As organisations embroiled in the day-to-day guerrilla warfare of wage bargaining and preserving/improving working conditions, unions have to be pragmatic. Levering its collective strength and using soft power against an employer requires a continuous appreciation of tactics and strategy - at least if a union is doing its job properly. Therefore unions are habituated to piecemeal change, small victories (and reverses) and incremental improvement. This habit lends itself well to the to-ings and fro-ings of parliamentary democracy, and why so many trade unionists past too the passage from the shop floor to the floor of the Commons. This is also the material root of Labour's historic anti-intellectualism, and the short shrift revolutionary politics have received in this country.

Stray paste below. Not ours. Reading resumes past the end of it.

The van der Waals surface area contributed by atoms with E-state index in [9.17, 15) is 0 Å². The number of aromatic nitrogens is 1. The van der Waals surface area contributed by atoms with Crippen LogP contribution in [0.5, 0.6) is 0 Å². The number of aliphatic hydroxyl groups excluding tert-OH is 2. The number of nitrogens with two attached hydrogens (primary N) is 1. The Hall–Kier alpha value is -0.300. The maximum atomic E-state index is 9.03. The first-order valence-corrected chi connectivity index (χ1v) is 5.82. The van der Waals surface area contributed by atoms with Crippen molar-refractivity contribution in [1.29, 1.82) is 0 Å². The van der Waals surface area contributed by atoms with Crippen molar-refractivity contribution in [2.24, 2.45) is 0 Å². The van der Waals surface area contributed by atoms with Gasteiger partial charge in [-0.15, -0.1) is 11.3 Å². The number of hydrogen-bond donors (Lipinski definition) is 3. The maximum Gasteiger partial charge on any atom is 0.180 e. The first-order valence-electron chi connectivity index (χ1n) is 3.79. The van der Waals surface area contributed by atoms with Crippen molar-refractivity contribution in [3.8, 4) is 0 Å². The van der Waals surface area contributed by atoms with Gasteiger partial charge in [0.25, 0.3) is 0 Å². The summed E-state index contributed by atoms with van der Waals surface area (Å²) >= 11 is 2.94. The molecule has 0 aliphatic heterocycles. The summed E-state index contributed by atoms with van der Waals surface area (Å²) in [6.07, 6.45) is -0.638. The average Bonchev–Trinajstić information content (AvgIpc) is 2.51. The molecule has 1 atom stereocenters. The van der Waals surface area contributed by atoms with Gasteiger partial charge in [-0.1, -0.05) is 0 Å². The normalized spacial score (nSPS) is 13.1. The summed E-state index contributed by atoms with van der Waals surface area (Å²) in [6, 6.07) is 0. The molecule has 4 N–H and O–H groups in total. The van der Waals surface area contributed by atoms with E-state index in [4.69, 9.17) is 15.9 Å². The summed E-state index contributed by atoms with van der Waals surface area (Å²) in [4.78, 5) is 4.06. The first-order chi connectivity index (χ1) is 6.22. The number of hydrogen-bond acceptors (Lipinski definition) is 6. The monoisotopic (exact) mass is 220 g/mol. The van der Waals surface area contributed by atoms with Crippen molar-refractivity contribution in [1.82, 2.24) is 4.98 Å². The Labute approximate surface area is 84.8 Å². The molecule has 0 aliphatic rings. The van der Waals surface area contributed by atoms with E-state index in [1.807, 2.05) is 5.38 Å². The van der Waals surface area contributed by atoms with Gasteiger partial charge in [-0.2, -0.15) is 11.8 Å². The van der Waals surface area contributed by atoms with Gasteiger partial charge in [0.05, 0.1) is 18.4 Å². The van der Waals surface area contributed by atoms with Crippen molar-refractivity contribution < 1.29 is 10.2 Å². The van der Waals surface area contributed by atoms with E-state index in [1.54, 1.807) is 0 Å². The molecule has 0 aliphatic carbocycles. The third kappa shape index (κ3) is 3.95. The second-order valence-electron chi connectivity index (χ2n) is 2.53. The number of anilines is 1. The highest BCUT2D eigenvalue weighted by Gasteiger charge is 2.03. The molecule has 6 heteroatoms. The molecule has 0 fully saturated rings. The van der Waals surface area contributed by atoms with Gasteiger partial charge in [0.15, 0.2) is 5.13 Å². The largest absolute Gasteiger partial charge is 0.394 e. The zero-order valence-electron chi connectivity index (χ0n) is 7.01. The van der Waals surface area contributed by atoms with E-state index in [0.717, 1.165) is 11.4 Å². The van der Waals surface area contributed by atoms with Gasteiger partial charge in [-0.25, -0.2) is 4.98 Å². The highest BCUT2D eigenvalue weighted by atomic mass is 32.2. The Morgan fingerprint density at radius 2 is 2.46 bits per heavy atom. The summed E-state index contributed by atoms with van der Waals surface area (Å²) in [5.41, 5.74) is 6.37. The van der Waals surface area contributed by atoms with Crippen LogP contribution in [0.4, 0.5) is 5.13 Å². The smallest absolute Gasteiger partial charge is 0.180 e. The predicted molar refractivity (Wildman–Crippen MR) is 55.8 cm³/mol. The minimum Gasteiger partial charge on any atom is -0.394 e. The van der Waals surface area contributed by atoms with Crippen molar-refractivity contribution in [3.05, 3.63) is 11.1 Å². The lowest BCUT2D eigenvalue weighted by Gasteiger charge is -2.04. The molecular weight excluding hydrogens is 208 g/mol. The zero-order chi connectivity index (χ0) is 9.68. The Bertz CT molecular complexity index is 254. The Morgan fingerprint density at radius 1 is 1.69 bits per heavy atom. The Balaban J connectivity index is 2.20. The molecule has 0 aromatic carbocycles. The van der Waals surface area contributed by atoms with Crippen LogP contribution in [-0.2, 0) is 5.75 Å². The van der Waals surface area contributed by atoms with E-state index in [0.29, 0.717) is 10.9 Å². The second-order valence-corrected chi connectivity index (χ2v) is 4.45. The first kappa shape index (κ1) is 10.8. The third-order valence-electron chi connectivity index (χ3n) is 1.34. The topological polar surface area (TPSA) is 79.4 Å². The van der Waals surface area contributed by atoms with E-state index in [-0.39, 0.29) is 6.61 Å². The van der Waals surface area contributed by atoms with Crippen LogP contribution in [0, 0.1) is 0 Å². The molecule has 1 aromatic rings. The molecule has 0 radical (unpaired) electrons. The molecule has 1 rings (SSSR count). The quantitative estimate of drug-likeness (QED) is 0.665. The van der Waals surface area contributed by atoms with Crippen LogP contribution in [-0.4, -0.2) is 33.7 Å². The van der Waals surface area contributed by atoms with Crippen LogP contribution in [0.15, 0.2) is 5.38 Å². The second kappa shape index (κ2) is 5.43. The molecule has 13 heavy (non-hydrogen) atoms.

And then the old certainties dissolve and a new relationship with the party comes into play. Corbynism from the beginning had one foot in the unions, but the movement did not move through them. In its first phase of taking over the party, the people responding to Jeremy Corbyn's candidacy was composed of the politically atomised but socially networked. Minorities were old hands at the activism game, or people called back into politics, but the bulk were entirely new and had never been members of a political party before. They joined up as masses of individuals embedded in proliferating digital networks, which in turn recruited even more. These connections were vehicles of contact, affinity and affectivity. Corbynism in the unions initially assumed a similar character between existing leftists and a fed up officialdom. It proved string enough to bounce several general secretaries into endorsing Corbyn's candidacy, which in turn was helpful for winning over Corbyn-sceptical party members who take union support of candidacies seriously. Nevertheless, as a self-activating network, a spontaneous swarm that swamped the party and initially identified more with the ideas Corbyn represents than the rest of the labour movement apparatus, it was therefore different from the established, incremental and bureaucratic politics of the unions in and out of Labour.